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Can 'Forced Choice' Still Work?
By: Dwayne W. Waite Jr.
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We have been living in the age of the "connected consumer." Consumers have more access to information and options than ever before, causing their voices to be heard by brands and advertisers at the loudest level in history. 

As brands and advertisers vie for the attention and patronage of the consumer, we are attributing to the environment the consumer uses in order to make a decision. Our industry's biggest obstacle is that with social and digital media, it is harder and harder for us to control that environment. When we want to do make a business or operational decision, consumers can band together and create a public outcry against it. The producers of Maker's Mark saw that all too clearly; their announcement to "water down" their premium whiskey was met with so much public backlash, the only thing Maker's Mark could do was back down.

So then, can "forced choice" still work?

Forced choice, under the realm of consumer behavior, happens when the consumer is required to make a decision; they cannot do nothing, nor can the decision be made for them. With that being said, the brand or advertiser must be able to create such an environment where a consumer's hand is forced. This little technique appears when we study habit, and how we can get consumers out of a specific habit. Usually a consumer relies on a habit when a decision is complex, the consumer is out of their comfort zone, or the environment is different. In this day and age, can advertisers and brands isolate these cases, and position their product or service in the best possible light to force a winning decision?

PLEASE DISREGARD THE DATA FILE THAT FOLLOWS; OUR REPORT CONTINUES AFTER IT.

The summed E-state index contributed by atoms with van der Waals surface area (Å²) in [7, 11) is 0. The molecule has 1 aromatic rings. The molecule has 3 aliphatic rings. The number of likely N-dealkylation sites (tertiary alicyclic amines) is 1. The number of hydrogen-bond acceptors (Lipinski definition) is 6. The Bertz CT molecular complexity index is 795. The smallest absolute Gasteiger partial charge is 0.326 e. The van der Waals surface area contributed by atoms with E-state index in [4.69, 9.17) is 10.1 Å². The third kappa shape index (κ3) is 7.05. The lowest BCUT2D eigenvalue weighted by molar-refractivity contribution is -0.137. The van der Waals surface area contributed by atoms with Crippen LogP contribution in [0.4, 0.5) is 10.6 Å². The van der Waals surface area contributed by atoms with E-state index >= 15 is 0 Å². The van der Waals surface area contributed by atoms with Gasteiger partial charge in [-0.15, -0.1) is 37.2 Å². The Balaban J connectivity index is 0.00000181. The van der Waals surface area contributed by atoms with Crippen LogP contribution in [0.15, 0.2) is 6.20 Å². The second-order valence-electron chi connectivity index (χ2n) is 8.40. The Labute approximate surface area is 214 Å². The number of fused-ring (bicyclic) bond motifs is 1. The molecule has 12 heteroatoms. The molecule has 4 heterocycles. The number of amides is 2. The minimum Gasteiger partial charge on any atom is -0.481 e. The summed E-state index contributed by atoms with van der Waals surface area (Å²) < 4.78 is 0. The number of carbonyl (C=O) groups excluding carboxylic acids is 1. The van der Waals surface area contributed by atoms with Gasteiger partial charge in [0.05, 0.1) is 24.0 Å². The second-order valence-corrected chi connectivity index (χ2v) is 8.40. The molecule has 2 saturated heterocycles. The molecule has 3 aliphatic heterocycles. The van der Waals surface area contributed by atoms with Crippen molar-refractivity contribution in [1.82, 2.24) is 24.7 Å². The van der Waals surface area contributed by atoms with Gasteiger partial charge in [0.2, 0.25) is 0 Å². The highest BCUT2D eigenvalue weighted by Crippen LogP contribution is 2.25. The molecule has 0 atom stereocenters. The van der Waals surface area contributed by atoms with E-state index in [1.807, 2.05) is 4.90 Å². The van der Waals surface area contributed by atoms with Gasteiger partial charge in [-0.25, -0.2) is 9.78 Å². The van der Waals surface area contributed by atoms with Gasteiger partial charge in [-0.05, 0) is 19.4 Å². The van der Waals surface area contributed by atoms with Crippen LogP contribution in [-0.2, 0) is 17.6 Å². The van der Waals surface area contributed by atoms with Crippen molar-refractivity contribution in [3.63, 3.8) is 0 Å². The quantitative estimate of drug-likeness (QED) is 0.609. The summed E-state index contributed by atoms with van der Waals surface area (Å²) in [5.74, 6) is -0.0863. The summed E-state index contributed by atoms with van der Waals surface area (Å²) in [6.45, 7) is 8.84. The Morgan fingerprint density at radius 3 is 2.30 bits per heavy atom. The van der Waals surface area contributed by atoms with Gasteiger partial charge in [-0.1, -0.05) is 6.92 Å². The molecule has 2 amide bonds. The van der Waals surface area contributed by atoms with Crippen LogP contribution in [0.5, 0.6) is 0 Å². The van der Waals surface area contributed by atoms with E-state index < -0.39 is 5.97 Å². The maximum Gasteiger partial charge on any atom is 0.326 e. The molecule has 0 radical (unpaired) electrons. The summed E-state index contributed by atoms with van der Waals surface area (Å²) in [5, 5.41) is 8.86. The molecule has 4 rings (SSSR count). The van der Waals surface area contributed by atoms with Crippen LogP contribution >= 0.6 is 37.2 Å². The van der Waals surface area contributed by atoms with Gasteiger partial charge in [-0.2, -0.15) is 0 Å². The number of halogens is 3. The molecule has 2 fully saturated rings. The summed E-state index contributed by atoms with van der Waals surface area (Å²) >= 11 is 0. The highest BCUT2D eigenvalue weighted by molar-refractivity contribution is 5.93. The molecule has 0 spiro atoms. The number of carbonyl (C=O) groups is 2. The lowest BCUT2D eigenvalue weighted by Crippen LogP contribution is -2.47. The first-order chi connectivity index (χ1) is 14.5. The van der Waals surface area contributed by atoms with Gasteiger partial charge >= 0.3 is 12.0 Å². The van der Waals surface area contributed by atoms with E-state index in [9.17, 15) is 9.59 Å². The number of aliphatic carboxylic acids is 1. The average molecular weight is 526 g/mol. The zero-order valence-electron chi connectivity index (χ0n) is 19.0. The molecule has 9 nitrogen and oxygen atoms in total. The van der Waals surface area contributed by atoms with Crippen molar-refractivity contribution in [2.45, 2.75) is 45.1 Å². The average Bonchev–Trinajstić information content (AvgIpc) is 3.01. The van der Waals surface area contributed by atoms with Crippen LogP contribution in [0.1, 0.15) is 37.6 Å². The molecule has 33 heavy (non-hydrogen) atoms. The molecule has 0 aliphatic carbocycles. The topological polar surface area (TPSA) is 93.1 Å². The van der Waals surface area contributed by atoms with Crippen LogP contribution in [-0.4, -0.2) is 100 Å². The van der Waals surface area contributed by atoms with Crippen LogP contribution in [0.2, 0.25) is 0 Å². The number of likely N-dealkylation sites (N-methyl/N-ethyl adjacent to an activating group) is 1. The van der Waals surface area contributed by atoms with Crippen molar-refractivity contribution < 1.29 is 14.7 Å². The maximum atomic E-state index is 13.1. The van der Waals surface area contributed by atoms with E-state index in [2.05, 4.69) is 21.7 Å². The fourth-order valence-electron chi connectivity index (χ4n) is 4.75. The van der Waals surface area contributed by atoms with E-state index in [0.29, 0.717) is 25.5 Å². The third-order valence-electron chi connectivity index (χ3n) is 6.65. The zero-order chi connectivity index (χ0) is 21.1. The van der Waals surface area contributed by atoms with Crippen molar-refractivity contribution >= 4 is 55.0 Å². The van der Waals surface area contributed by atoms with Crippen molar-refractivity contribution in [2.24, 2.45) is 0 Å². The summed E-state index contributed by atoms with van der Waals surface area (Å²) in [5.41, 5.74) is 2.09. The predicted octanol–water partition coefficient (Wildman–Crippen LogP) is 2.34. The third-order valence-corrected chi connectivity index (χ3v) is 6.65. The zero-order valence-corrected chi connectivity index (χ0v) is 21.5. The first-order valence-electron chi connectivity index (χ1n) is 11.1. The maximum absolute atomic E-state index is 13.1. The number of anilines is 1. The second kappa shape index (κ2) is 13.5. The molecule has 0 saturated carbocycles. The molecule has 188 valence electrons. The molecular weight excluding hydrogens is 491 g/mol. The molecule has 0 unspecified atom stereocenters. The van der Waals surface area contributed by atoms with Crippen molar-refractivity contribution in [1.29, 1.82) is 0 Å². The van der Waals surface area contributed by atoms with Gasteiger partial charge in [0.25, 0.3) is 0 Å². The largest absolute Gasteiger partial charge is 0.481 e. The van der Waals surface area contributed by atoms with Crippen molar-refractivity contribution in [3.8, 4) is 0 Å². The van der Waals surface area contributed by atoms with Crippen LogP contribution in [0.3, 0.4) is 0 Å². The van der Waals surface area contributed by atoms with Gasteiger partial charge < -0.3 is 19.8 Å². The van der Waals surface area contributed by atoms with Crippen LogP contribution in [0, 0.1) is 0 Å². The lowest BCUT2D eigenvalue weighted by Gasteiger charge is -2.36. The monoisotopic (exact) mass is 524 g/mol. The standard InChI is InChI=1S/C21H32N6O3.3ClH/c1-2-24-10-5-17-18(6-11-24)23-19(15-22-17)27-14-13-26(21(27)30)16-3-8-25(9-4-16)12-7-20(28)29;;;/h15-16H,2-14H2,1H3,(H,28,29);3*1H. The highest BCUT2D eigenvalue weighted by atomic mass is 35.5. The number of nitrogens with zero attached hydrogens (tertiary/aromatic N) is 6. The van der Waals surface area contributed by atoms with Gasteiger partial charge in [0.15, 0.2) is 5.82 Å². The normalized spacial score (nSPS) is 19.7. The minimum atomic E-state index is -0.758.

We think so.

This is where the dreaded buzzword of "engagement" comes in. We can still pick the options, but as long as we stick to our resolve, stick to a deadline, and remove whatever "comfort lining" the consumer may have, we can then invite them to join in a conversation about what option may be best for them.

Is this a bad technique? Should consumers have a right to choose whatever they please? Not necessarily. It's been proven time and again that when confronted with a lot of choices, consumers face "choice paralysis," meaning that they revert back to what they know, choose nothing at all, or worse, choose an inferior product or service.

But the ad industry will never get a "thank you" for making a decision easier.

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About the Author
Dwayne W. Waite Jr. is partner and principal at JDW: The Charlotte Agency, a marketing and advertising shop in Charlotte, NC. He enjoys consumer behavior, economics, and football.
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